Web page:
Caught in a feedback loop? Algorithmic personalization and digital traces

Wiebke Loosen, Marco T Bastos, Cornelius Puschmann, Uwe Hasebrink, Sascha Hölig, Lisa Merten, Jan­-Hinrik Schmidt, Katharina E Kinder­-Kurlanda, Katrin Weller


Algorithmically calculated decisions about relevance and news play an increasingly important role in how we perceive the world. This panel introduces new theoretical and methodological approaches that explore algorithmic public spheres and the digital trace data that enables them, focusing on shifts in editorial decision making, user choices in algorithmically driven environments, the epistemological implications involved in researching these topics, and suggesting potential remedies for the normative problems of a contemporary computer-generated view of the world.

The terms “algorithm”, “big data”, “digital traces” are increasingly used as convenient blanket labels to address a range of developments which reshape our understanding of fundamental concepts such as “public”, “relevance”, and “news”. Algorithms working on large amounts of user- and system-generated data construct spheres of public communication, for example, by identifying and connecting users with compatible attributes, interests, and activity patterns (e.g. Beam, 2014), or by filtering content based on algorithmically constructed indicators of relevance (e.g. Eslami et al., 2015). Thus, it is increasingly important to investigate the practices, mechanisms, power structures, and dynamics of such algorithmic public spheres. Approaches to combine the study of the construction and inscribed mechanisms of algorithms with a perspective on their societal consequences already include the idea of “algorithmic accountability“ (Diakopoulos, 2014), “algorithmic ideology“ (Mager, 2012), or “algorithmic harms” (Tufekci, 2015).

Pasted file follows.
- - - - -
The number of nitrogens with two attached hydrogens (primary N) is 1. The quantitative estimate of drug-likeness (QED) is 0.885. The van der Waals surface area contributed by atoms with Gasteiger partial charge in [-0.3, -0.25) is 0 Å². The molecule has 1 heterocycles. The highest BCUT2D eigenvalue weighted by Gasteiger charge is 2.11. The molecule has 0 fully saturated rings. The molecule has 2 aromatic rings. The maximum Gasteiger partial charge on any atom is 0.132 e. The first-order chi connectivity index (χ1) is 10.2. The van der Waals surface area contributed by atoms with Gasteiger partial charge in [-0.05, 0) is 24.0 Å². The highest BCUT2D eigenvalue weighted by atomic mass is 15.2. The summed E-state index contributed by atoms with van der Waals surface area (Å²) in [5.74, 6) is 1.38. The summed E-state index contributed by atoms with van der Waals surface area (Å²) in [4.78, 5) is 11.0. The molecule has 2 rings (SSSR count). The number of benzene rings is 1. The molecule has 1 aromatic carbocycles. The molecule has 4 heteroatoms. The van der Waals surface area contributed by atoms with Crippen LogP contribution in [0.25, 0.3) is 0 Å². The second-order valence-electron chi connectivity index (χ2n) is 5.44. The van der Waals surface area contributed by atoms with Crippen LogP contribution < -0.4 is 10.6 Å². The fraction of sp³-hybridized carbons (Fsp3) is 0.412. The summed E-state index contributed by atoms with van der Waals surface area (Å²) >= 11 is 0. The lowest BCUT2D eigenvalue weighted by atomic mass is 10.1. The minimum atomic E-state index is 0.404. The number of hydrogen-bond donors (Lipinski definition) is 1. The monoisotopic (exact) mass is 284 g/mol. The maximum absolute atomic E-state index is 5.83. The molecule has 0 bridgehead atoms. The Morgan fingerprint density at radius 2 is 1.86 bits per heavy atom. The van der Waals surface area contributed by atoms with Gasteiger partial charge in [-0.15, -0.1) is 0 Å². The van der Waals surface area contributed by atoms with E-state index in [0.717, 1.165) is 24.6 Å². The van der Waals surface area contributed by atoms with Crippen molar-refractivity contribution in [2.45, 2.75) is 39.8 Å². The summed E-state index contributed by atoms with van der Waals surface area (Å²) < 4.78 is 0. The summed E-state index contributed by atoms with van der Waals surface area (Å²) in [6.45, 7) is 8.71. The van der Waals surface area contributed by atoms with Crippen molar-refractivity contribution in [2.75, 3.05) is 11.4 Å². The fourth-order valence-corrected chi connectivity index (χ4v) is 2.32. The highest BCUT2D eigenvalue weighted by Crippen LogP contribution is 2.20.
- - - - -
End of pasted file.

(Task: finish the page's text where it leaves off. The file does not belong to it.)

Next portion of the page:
If, as Ananny (2015) argues, algorithms possess the ability to convene people by inferring associations and the power to suggest probable actions, this also makes necessary a reformulation of questions that are at the heart of research on journalism and editorial decision making: How do algorithms define relevance? What are the criteria behind their selection mechanisms and how “objective” are these criteria? There are also novel methodological challenges: How are these mechanisms to be studied if we do not have direct access to the algorithms involved, but can only infer their working from digital traces that are made visible or accessible? And, more generally, how should digital traces be interpreted at scale?


Ananny, M. (2015). Toward an Ethics of Algorithms: Convening, Observation, Probability, and Timeliness. _Science, Technology & Human Values_, 1–25. doi: 10.1177/0162243915606523

Beam, M.A. (2014). Automating the news. How personalized news recommender system design choices impact news reception. _Communication Research_, 41(8), 1019–1041. doi: 10.1177/0093650213497979

Diakopoulos, N. (2014). Algorithmic accountability reporting. On the investigation of black boxes. Tow Center for Digital Journalism. Retrieved from WEB-1.pdf.

Eslami, M., Rickman, A., Vaccaro, K., Aleyasen, A., Vuong, A., Karahalios, K., Hamilton, K., & Author 1. (2015). I always assumed that I wasn't really that close to [her]: Reasoning about invisible algorithms in the news feed. _Proceedings of the 33rd Annual SIGCHI Conference on Human Factors in Computing Systems_, Association for Computing Machinery (ACM):153–162.

Mager, A. (2012). Algorithmic ideology: how capitalist society shapes search engines. _Information, Communication and Society_, 15 (5), 769–787. doi:10.1080/1369118X.2012.676056

Tufekci, Z. (2015). Algorithmic harms beyond Facebook and Google: Emergent challenges of computational agency. _Colorado Technology Law Journal_, 13(2), 203–217.


personalization, glass-boxing, algorithm audit, big data, audiences

Full Text:



  • There are currently no refbacks.